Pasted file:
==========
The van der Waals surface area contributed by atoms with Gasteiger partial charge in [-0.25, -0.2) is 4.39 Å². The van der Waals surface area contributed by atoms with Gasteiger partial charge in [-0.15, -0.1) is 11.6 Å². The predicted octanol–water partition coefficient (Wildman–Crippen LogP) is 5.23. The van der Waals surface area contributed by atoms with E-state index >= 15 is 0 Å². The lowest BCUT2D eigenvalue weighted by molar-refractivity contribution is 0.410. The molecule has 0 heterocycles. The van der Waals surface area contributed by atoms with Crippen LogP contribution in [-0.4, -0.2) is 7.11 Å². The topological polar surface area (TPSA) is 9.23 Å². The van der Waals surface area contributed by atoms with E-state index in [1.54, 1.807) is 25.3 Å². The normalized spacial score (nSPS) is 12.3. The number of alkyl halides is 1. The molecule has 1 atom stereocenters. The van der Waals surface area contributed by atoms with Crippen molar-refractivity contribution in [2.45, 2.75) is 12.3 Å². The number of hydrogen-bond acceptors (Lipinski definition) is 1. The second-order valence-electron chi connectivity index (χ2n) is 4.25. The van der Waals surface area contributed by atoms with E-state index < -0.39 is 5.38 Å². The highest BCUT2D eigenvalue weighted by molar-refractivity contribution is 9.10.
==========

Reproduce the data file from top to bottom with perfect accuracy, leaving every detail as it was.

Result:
The van der Waals surface area contributed by atoms with Gasteiger partial charge in [-0.25, -0.2) is 4.39 Å². The van der Waals surface area contributed by atoms with Gasteiger partial charge in [-0.15, -0.1) is 11.6 Å². The predicted octanol–water partition coefficient (Wildman–Crippen LogP) is 5.23. The van der Waals surface area contributed by atoms with E-state index >= 15 is 0 Å². The lowest BCUT2D eigenvalue weighted by molar-refractivity contribution is 0.410. The molecule has 0 heterocycles. The van der Waals surface area contributed by atoms with Crippen LogP contribution in [-0.4, -0.2) is 7.11 Å². The topological polar surface area (TPSA) is 9.23 Å². The van der Waals surface area contributed by atoms with E-state index in [1.54, 1.807) is 25.3 Å². The normalized spacial score (nSPS) is 12.3. The number of alkyl halides is 1. The molecule has 1 atom stereocenters. The van der Waals surface area contributed by atoms with Crippen molar-refractivity contribution in [2.45, 2.75) is 12.3 Å². The number of hydrogen-bond acceptors (Lipinski definition) is 1. The second-order valence-electron chi connectivity index (χ2n) is 4.25. The van der Waals surface area contributed by atoms with E-state index < -0.39 is 5.38 Å². The highest BCUT2D eigenvalue weighted by molar-refractivity contribution is 9.10.